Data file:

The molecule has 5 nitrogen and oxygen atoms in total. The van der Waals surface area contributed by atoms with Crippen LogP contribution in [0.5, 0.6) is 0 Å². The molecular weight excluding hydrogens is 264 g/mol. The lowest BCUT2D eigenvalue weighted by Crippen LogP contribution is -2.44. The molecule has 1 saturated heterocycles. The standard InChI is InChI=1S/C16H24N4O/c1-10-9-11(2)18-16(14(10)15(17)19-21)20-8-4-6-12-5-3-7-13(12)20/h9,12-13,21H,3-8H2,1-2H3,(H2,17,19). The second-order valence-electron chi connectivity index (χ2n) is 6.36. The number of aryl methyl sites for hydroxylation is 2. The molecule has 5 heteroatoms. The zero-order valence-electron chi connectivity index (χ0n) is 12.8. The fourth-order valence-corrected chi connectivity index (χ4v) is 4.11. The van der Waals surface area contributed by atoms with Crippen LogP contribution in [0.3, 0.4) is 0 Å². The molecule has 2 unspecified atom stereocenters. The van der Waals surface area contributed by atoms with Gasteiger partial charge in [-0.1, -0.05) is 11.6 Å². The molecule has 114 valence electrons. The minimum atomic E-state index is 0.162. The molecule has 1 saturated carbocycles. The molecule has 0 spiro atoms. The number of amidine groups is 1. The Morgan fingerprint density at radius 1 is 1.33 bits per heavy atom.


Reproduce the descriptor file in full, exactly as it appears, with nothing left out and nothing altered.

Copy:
The molecule has 5 nitrogen and oxygen atoms in total. The van der Waals surface area contributed by atoms with Crippen LogP contribution in [0.5, 0.6) is 0 Å². The molecular weight excluding hydrogens is 264 g/mol. The lowest BCUT2D eigenvalue weighted by Crippen LogP contribution is -2.44. The molecule has 1 saturated heterocycles. The standard InChI is InChI=1S/C16H24N4O/c1-10-9-11(2)18-16(14(10)15(17)19-21)20-8-4-6-12-5-3-7-13(12)20/h9,12-13,21H,3-8H2,1-2H3,(H2,17,19). The second-order valence-electron chi connectivity index (χ2n) is 6.36. The number of aryl methyl sites for hydroxylation is 2. The molecule has 5 heteroatoms. The zero-order valence-electron chi connectivity index (χ0n) is 12.8. The fourth-order valence-corrected chi connectivity index (χ4v) is 4.11. The van der Waals surface area contributed by atoms with Crippen LogP contribution in [0.3, 0.4) is 0 Å². The molecule has 2 unspecified atom stereocenters. The van der Waals surface area contributed by atoms with Gasteiger partial charge in [-0.1, -0.05) is 11.6 Å². The molecule has 114 valence electrons. The minimum atomic E-state index is 0.162. The molecule has 1 saturated carbocycles. The molecule has 0 spiro atoms. The number of amidine groups is 1. The Morgan fingerprint density at radius 1 is 1.33 bits per heavy atom.